ESPN.com’s Brian Windhorst has some news that really shouldn’t be a surprise to anybody:
If it were up to Heat owner Micky Arison, his team would be preparing for its final three preseason games right now and he’d be spending the majority of his time running his cruise lines and not at labor meetings in New York.
Even as the talks suffered their latest breakdown Thursday, two league sources said that Arison has been the most active owner in trying to push through a deal even as his peers balk at the players’ demands.
In his frustration Thursday night NBA Players Association head Billy Hunter said he felt there was a divide between big market and small market owners. He said that some big-market owners were ready end the lockout.
According to Windhorst, there have been some reports that Lakers owner Jerry Buss and Knicks owner Jim Dolan have been “aggressively pushing” for reform, but almost everyone seems to agree that Arison is not pleased about having a super-team sitting around and not playing basketball with three stars missing a year of their prime and a year of their contracts with the Heat.
Arison’s frustration with the lack of a deal is understandable, but it’s unlikely that the rest of the league’s owners are going to back off of their demands out of sympathy for the Heat.
We had an efficient Carmelo Anthony sighting in the preseason.
Anthony and the Knicks went up against the Wizards and ‘Melo hit 10-of-15 shots to score 21 points. He also had four rebounds and four assists.
Derrick Williams had 23 points on 11 shots to lead the Knicks in scoring, and New York won 115-104.
There’s this overplayed angle talked about by some fans and pundits suggesting the Warriors just got lucky last season — for example, they faced a banged-up Rockets’ team in the conference finals then a Cavaliers’ squad without two of their big three through the Finals. Then there was Clippers’ coach Doc Rivers saying the Warriors were lucky not having to play the Clippers or Spurs in the postseason.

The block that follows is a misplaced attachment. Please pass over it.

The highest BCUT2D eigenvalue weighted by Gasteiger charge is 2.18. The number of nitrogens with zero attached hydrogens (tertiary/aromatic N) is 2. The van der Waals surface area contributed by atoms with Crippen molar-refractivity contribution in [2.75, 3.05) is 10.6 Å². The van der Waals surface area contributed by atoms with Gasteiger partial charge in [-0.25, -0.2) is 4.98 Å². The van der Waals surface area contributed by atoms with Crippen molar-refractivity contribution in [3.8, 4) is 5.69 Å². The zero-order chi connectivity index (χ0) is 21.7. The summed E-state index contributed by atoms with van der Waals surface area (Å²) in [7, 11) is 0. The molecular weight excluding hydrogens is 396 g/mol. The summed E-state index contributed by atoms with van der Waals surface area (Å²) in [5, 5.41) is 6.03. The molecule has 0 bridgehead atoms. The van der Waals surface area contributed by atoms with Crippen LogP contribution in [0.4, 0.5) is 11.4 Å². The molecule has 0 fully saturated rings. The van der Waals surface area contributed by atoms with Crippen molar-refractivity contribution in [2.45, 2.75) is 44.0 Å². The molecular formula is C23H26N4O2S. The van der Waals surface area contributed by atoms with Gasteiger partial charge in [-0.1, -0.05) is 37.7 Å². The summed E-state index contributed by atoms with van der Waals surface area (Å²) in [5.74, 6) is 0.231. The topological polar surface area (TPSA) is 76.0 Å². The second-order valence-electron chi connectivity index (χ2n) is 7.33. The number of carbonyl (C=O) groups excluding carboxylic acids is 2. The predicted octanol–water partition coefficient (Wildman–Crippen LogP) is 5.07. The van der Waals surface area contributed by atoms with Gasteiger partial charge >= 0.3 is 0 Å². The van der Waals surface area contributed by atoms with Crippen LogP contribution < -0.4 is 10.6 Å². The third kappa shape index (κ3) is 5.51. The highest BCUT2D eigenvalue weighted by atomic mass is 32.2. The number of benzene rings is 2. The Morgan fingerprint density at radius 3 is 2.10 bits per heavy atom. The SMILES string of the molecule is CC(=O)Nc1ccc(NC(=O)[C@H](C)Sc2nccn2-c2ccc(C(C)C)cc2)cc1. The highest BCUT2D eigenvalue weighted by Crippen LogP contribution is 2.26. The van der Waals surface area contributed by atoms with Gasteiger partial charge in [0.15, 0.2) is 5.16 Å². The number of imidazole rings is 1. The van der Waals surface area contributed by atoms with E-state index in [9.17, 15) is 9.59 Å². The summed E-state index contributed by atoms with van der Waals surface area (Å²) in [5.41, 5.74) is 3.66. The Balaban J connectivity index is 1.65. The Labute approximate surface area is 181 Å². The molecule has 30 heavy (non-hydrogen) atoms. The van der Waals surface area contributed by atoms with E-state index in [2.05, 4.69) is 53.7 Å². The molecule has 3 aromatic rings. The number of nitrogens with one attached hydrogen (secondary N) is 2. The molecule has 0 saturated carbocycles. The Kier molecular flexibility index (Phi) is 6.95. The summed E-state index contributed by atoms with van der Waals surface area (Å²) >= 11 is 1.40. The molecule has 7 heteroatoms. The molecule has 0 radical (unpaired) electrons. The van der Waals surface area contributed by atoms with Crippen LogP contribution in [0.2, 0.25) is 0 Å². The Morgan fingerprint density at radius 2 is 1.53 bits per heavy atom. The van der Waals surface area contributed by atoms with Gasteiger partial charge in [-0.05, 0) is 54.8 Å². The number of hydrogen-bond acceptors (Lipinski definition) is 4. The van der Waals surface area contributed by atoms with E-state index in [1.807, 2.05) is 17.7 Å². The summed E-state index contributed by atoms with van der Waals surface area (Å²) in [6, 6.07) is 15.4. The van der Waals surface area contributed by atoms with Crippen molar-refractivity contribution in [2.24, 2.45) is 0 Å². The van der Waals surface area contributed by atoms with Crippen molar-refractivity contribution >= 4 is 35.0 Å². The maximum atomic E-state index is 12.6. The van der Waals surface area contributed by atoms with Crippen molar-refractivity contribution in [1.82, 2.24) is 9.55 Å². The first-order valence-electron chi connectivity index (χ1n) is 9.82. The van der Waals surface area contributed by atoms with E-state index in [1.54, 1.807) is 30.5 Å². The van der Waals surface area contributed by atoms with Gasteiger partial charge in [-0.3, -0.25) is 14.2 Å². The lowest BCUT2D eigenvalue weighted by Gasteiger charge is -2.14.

The Warriors are sick of hearing they were lucky.
Friday Klay Thompson fired back at Rivers, via CSNBayArea.com.
– “I wanted to play the Clippers last year, but they couldn’t handle their business.”
– “If we got lucky, look at our record against them last year (Warriors 3-1). I’m pretty sure we smacked them.”
– “Didn’t they lose to the Rockets? Exactly. So haha. That just makes me laugh. That’s funny. Weren’t they up 3-1 too?”
– “Yeah, tell them I said that. That’s funny. That’s funny.”
Warriors big man Andrew Bogut phrased it differently.
If you think the Warriors just won because they were lucky — you are dead wrong.
They were the best team in the NBA last season, bar none. They won 67 regular season games in a tough conference, then beat everyone in their path to win a title. Did they catch some breaks along the way, particularly with health? You bet. Magic Johnson, Michael Jordan, and Kobe Bryant didn’t win a title without catching some breaks along the way, either. Nobody does. Luck plays a role, but it was not the primary factor in why the Warriors are champs.
All this talk of them getting lucky is fuel for the fire they needed not to be complacent this season. Way to give the defending champs bulletin board material, Doc.